“I have an opinion that this mayor is not stupid. He has read Machiavelli. … So what do we do? We don’t just have one meeting, Mat. this should be considered just the first meeting. We should ahve a second first meeting and a third first meeting until everybody’s in the room and then we’ll tell the mayor what to do and he’ll do it or else we’ll (unelect him).” This can’t just be something we’re going to let the city council get by with … we need to go to all our city council people in our districts and (talk to them). If you hear something coming, it’s a train on the tracks … we’re not going to be run over by the mayor’s train.”

This area’s City Councilmember Lisa Herbold was in attendance for most of the meeting but did not speak.

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Her presence was punctuated, she explained to WSB afterward, by an appearance at the concurrent Morgan Community Association meeting.

McBride: “This conversation should and will continue” and says another district council should host the next chapter. “We’re here to talk.”

Another person said the city has never granted requests to give the district councils each other’s rosters. Someone on the sidelines says he’ll have that by Sunday.

A Highland Park Action Committee member asked those assembled, “Is it your feeling that this could be reversed?”

“ABSOLUTELY,” someone says.

“It’s how politics is done in Seattle,” McBride says.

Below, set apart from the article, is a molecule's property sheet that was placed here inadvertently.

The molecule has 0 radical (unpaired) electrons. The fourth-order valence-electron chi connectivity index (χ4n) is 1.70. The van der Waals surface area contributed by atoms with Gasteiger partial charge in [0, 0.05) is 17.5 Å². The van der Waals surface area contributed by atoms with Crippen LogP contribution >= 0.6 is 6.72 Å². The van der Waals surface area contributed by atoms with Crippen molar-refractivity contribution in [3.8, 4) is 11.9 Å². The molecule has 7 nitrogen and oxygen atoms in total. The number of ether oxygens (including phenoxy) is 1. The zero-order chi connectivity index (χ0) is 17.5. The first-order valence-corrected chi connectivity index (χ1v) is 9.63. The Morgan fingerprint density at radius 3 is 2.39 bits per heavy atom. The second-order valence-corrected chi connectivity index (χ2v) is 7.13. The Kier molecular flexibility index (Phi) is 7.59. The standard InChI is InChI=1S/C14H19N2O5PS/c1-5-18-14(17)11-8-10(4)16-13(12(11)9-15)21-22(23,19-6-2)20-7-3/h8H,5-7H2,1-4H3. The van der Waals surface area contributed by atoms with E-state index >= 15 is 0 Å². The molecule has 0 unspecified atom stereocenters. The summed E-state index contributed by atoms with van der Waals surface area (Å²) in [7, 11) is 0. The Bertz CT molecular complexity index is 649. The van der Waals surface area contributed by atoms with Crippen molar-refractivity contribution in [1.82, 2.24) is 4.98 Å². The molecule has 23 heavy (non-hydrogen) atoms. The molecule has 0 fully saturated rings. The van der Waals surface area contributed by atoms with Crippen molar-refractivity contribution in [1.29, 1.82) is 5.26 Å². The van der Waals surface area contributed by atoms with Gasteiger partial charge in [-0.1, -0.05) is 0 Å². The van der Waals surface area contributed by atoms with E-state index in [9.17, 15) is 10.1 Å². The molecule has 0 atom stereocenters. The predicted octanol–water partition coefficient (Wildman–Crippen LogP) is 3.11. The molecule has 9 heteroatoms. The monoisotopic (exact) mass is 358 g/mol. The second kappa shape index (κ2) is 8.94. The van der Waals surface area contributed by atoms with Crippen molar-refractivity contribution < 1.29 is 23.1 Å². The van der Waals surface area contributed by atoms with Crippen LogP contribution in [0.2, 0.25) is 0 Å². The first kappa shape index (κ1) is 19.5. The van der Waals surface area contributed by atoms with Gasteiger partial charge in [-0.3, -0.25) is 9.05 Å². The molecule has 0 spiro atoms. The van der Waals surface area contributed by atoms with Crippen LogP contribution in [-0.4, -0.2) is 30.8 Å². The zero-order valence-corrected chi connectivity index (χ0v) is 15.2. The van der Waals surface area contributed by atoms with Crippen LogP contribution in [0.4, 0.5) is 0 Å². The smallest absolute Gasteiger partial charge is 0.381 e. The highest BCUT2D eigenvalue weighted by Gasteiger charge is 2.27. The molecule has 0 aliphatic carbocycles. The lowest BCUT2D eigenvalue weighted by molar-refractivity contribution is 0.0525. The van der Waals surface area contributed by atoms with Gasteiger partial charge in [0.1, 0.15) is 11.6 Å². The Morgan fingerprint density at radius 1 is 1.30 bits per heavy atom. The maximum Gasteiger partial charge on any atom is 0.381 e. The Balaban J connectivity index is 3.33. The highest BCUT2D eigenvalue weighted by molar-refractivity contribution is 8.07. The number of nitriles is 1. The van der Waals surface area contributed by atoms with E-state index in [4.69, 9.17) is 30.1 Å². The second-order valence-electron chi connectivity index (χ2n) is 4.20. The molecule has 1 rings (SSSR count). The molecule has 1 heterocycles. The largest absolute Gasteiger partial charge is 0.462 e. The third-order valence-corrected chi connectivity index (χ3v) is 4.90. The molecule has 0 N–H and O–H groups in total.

“So, confidence is high that we can make him change?” asks the HPAC member.

Applause results.

Someone else speaks up and says they’re not so optimistic.

Whiting of SWDC mentioned being at City Hall for last week’s announcement and hearing the mayor say he wouldn’t go back on his own executive order.

Shortly thereafter, at McBride’s request, the remaining time was given to attendees to do what they say they do best – connect. The room buzzed, as the chairs were folded and other tasks handled … by volunteers.

WHAT’S NEXT: The mayor’s plan requires a resolution to be drafted to go before the City Council within the next few months.

62 Replies to "VIDEO: Neighborhood advocates gather in wake of District Council dissolution by 'a mayor who has vilified volunteers'"

  • Alan July 21, 2016 (9:37 am)
    The highlight of the meeting for me was seeing Ron Angeles there. He represents the beginning of the neighborhood councils and reminded us that these councils did not come from power but from the community. The city government has never wanted these councils because they would prefer NOT to hear their input. The mayor can choose not to be involved in the councils, but he cannot shut them down and he would be foolish to pretend they do not exist. The people in the room last night represented years of free community outreach that cost the city next to nothing. 
    While some at the meeting stated that they wanted tech support from the city, I think that would be a mistake. If the Email lists and websites were on a city server, they would likely to have been lost to the neighborhood councils with the Mayor’s announcement last week. Because the councils had to maintain their own methods of contact, they still have access to their constituents and they can use that to continue to lobby for our neighborhoods. This lobbying may include looking for a new mayor.